The Top 6 Graves Associated with Dickens
The redemption of Ebenezer Scrooge from visits by the ghosts of Christmas past, present and future is as familiar to us now as the story of Jesus laying in his manger.
It’s been interpreted into multiple versions featuring the Muppets, Alastair Sim and Jim Carrey. On my cemetery-bothering adventures I’ve often found myself standing in the exact same spot that Charles Dickens once stood – for someone who wasn’t overy fond of cemeteries, he was in them an awful lot.
“So Sheldon, you run a ‘blog‘ about cemeteries? My dear man, have you not tried researching literature instead?”
My cartoon self recently caught up with Dickens and what better way to celebrate Christmas than to spotlight a couple of graves I’ve stumbled upon that are connected to the great man!
1. Sir John Everett Millais – St. Paul’s Cathedral, EC4M 8AD
Albumen print by Rupert Potter, 1886 © National Portrait Gallery, London 2017.
Millais is one of the best known Victorian painters and a friend to the hoi polloi of high society. Despite this, his first encounter with Dickens was anything but friendly! Outrage of his early portrait ‘Christ in the House of his Parents/Carpenters Shop’ was such that defender of the faith, Queen Victoria, demanded a private audience to inspect it personally.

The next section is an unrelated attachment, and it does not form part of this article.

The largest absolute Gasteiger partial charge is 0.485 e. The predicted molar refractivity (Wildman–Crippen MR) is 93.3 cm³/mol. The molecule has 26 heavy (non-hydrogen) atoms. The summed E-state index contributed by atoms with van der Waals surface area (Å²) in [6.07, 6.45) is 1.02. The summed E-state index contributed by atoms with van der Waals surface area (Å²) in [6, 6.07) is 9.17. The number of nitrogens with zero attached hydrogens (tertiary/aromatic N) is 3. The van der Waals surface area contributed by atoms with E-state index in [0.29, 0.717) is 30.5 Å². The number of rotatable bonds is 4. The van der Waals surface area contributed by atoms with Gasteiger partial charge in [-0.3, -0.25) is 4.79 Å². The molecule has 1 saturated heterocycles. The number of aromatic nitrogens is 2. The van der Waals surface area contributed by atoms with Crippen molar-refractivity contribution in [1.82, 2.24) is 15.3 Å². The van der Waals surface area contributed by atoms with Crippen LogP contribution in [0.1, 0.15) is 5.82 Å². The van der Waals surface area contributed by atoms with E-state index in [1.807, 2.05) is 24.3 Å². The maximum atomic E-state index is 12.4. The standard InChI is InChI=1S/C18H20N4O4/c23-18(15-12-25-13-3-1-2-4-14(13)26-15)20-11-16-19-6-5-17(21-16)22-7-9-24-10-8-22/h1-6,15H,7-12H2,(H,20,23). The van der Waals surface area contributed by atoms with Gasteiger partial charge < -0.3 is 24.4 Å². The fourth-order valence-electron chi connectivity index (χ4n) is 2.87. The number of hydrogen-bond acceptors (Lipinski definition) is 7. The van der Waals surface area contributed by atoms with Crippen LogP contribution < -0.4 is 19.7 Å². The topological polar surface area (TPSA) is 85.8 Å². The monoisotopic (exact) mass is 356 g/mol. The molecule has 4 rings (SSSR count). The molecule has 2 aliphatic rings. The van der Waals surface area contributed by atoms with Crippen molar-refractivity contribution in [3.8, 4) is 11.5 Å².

Christ in the House of His Parents (‘The Carpenter’s Shop’) 1849-50 Sir John Everett Millais, Bt 1829-1896 from the Tate Gallery.
Dickens was just as ruthless in his assessment – in regards to how the Virgin Mary was portrayed:
‘So horrible in her ugliness that she would stand out from the rest of the company as a monster in the lowest gin shop in England’.
Both writer and painter would eventually became friends – they met through Millais’ son-in-law and Dickens ended up recommending him to become a member of the Garrick club. After Dickens’ death in 1870, Millais was invited to complete a sketch of Dickens on his deathbed, which later turned into a fully realised pencil sketch. Morbid to our modern sensibilities, Dickens’ favourite daughter Kate loved the image.
He’s down in the crypt, close to Edwin Landseer and Sir Christopher Wren.
2. Mary Hogarth – Kensal Green Cemetery, NW10 5NU
3. Clarkson Stanfield – St. Mary’s Catholic Cemetery, NW10 5NU
Stanfield was a well regarded marine painter whose luscious artwork was often found as backdrop to many pantomimes, of which Dickens occasionally appeared in. Meeting in 1837 when Dickens was 24 and he was 42; the two men held each other in very high regard. Wilkie Collins (another literary friend) with Dickens toyed with the idea of writing a play about the ill-fated Franklin expedition. When Stanfield paid a visit to the family home, Tavistock House, the two men recreated scenes from the tragedy. Stanfield would go on to do backdrops for the role-play to two men took part in – The Frozen Deep.
He’s here, somewhere. Possibly under the wheelie bin.